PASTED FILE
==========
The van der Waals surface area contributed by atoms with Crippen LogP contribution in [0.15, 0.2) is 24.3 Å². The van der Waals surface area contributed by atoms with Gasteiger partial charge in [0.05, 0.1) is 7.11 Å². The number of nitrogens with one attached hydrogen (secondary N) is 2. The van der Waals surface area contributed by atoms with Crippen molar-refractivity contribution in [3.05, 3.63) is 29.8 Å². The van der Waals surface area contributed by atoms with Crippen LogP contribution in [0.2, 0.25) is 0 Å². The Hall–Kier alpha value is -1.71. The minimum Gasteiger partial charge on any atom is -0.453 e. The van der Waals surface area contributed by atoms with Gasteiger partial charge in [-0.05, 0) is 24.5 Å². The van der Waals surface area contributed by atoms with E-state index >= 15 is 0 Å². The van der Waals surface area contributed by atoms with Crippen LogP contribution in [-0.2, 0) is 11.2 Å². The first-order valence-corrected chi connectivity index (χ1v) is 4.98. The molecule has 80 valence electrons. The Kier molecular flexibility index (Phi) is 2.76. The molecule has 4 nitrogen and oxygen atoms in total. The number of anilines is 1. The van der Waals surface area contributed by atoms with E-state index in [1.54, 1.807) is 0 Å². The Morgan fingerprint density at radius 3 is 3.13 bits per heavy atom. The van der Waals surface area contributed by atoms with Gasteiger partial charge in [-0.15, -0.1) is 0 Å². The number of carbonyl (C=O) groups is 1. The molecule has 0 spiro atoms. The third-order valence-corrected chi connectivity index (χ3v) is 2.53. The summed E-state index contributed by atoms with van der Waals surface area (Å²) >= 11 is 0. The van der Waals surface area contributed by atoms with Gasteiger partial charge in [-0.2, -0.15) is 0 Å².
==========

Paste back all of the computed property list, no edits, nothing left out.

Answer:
The van der Waals surface area contributed by atoms with Crippen LogP contribution in [0.15, 0.2) is 24.3 Å². The van der Waals surface area contributed by atoms with Gasteiger partial charge in [0.05, 0.1) is 7.11 Å². The number of nitrogens with one attached hydrogen (secondary N) is 2. The van der Waals surface area contributed by atoms with Crippen molar-refractivity contribution in [3.05, 3.63) is 29.8 Å². The van der Waals surface area contributed by atoms with Crippen LogP contribution in [0.2, 0.25) is 0 Å². The Hall–Kier alpha value is -1.71. The minimum Gasteiger partial charge on any atom is -0.453 e. The van der Waals surface area contributed by atoms with Gasteiger partial charge in [-0.05, 0) is 24.5 Å². The van der Waals surface area contributed by atoms with E-state index >= 15 is 0 Å². The van der Waals surface area contributed by atoms with Crippen LogP contribution in [-0.2, 0) is 11.2 Å². The first-order valence-corrected chi connectivity index (χ1v) is 4.98. The molecule has 80 valence electrons. The Kier molecular flexibility index (Phi) is 2.76. The molecule has 4 nitrogen and oxygen atoms in total. The number of anilines is 1. The van der Waals surface area contributed by atoms with E-state index in [1.54, 1.807) is 0 Å². The Morgan fingerprint density at radius 3 is 3.13 bits per heavy atom. The van der Waals surface area contributed by atoms with Gasteiger partial charge in [-0.15, -0.1) is 0 Å². The number of carbonyl (C=O) groups is 1. The molecule has 0 spiro atoms. The third-order valence-corrected chi connectivity index (χ3v) is 2.53. The summed E-state index contributed by atoms with van der Waals surface area (Å²) >= 11 is 0. The van der Waals surface area contributed by atoms with Gasteiger partial charge in [-0.2, -0.15) is 0 Å².